Medicine has come a long way from its primitive roots when the illness was often treated as a condition with supernatural origins. Many advances in medicine were brought about by necessity; war, for instance, led to many developments in the field of trauma and wound care. It is a fact that in many battles, the deciding factor has not been superior numbers or better weaponry but health.
History tells us that many times, armies have been annihilated not by the enemy but by poor sanitation and ignorance of proper medical care. One of the most vital medical supplies used in battlefield medicine is the wound dressing.
There are various types of wound dressing such as from Save Rite Medical that a health care practitioner may choose to apply. The kind of dressing depends on the type of wound, including its location and size. Even in ancient times, the need to cover a wound was recognized. Medical supplies then were not as advanced as they are today, but they still attempted to perform the basic functions of a wound dressing i.e., protecting the tissues from further trauma as well as preventing particles like sand or dust from entering the wound.
A wound dressing is also supposed to collect any liquid such as pus or blood which drains from the wound. In severe cases when the wound is infected, the dressing can also absorb any odors. The dressing should also be non-toxic and hypoallergenic. Traditionally, cotton and linen have been used as dressings and bandages on wounds.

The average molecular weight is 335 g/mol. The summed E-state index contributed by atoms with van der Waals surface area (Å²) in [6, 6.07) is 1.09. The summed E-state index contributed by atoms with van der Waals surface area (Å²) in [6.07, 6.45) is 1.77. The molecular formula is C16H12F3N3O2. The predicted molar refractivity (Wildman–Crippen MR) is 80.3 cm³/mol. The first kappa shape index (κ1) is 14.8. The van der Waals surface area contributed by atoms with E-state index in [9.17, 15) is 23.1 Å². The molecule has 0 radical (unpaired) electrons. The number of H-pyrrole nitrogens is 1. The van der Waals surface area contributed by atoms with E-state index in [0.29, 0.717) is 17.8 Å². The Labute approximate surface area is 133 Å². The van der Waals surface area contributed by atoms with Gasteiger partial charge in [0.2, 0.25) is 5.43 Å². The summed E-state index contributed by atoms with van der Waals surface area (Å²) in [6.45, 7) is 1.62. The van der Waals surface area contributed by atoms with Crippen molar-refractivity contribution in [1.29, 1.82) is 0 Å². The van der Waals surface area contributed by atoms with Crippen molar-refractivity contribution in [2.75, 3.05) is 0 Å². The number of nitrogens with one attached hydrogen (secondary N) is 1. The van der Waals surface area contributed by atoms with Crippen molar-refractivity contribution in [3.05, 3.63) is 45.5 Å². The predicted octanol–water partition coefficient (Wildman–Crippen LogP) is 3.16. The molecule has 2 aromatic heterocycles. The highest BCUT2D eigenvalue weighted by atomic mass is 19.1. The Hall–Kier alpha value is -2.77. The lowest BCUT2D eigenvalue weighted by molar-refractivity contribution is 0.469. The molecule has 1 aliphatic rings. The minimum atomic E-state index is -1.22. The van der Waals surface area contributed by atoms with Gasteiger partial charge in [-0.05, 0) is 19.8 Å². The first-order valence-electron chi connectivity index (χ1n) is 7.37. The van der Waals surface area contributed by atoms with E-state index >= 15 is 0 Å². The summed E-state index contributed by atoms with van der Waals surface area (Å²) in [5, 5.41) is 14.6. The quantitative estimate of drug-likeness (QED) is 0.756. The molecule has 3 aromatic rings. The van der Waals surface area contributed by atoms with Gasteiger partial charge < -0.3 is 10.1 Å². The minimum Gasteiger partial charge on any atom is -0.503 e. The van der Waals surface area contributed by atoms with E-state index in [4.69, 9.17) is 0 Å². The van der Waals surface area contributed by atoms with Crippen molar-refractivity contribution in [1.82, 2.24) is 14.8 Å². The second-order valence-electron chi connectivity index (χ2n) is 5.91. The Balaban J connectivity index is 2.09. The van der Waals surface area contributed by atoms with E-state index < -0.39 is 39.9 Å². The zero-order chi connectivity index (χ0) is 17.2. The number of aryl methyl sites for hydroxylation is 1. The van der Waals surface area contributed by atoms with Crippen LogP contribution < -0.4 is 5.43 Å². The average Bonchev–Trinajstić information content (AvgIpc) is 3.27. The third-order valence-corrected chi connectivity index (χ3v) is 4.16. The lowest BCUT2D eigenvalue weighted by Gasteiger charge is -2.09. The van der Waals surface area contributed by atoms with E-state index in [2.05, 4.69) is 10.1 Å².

Today, stores here selling medical supplies stock several kinds of dressing. The most common of these is gauze. Gauze is a net-like fabric that is very lightweight. This is the dressing of choice for minor wounds and comes either in rolls or in pads and squares. For patients with sensitive skin, a dressing made of tulle may also be used as this material does not stick to the surface of the wound.
Another type of dressing used on shallow wounds is the semipermeable dressing. It is composed of a transparent sterile sheet that makes it easier to check on the wound beneath. For larger wounds, dressings made of hydrocolloids may also be used. Meanwhile, one of the latest developments in wound care supply is the hydro-gel dressing made of water in a composite network.
The hydro-fiber dressing is also a relatively new kind of dressing that is composed of a soft, non-woven pad. It is particularly suitable for partial thickness burns, traumatic wounds and ulcers. It gels upon contact with moisture and seals a wound while allowing some air to penetrate.
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